Nancy Pelosi, Speaker of the US House of Representatives (and, as Kenny astutely points out, second in line to the presidency), will be doing the tasting for this fairly simple Quickfire meal. She praises the flavors of both sides (as a politician would be expected to do), but notes the saltiness of Team Red's fish. Team Blue gets the win--no immunity, obviously, but they get to split $10,000. Team Red is salty.

Redwood at Bethesda Row in Virginia will play host to this season's Restaurant Wars challenge. Amanda looks like she's gonna barf, despite starting the episode feeling upbeat and even confident. The cause of the barfies? Guest judge Frank Bruni, former food critic of the New York Times. I'd love to have my name cause that much eyeball-bugging and nervous inhalations. Bill and John Terlato come in with a giant bottle of wine; they'll be dining as well, and will contribute both the wines the prize for the winning chef.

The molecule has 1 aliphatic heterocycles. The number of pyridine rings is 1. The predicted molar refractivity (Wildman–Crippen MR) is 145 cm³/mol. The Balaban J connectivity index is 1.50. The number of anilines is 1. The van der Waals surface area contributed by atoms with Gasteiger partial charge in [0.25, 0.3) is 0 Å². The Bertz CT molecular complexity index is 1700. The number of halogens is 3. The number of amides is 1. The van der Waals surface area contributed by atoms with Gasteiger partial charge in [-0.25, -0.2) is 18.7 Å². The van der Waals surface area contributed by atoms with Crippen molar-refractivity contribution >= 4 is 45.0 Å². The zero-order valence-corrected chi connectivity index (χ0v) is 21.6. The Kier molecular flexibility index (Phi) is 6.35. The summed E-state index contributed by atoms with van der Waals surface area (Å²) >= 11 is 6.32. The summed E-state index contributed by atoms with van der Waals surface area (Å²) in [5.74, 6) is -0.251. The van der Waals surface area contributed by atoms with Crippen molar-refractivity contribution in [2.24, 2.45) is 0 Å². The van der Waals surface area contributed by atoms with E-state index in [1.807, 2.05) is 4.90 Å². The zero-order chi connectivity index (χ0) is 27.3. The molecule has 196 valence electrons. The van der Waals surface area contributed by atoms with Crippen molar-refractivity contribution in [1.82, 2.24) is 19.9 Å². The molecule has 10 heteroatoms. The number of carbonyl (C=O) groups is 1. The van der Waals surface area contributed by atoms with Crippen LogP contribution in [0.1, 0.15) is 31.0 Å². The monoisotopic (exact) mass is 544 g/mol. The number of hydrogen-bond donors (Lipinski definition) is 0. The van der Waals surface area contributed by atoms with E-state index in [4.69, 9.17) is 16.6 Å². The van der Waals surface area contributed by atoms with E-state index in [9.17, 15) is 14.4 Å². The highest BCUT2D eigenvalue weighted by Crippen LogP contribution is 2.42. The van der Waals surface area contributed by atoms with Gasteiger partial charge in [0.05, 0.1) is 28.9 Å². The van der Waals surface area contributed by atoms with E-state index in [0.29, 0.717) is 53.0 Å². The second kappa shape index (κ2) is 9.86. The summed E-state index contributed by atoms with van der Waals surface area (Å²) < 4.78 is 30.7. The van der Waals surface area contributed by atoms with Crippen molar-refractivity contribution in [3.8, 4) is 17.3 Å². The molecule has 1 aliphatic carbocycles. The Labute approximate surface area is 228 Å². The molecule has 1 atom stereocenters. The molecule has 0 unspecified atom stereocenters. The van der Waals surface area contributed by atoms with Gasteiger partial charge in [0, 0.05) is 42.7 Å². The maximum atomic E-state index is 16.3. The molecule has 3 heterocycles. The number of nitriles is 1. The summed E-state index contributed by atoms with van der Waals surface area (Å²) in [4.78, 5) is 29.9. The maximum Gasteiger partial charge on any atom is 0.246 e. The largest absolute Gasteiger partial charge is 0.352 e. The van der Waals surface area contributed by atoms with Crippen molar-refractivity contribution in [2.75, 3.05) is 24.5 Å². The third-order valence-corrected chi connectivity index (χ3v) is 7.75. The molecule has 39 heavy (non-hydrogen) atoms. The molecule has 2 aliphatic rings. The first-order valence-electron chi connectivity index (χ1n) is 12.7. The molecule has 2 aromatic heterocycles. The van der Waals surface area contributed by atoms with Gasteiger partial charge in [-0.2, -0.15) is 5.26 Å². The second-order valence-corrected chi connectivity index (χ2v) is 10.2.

So in those TOYOTA VENZAS, Ed and Angelo decide that Alex will be front-of-house because they do NOT want him in the kitchen. I say, putting dude on an island is the worst possible idea because there's no one out there to keep him from fucking up, or just pulling the pan out of his hand to cook something the right way. Angelo naturally takes executive chef responsibilities, and puts my theory into practice by taking away a piece of lamb that Alex is, well, butchering. Team Blue puts Kelly at FOH, with Kenny acting as executive chef.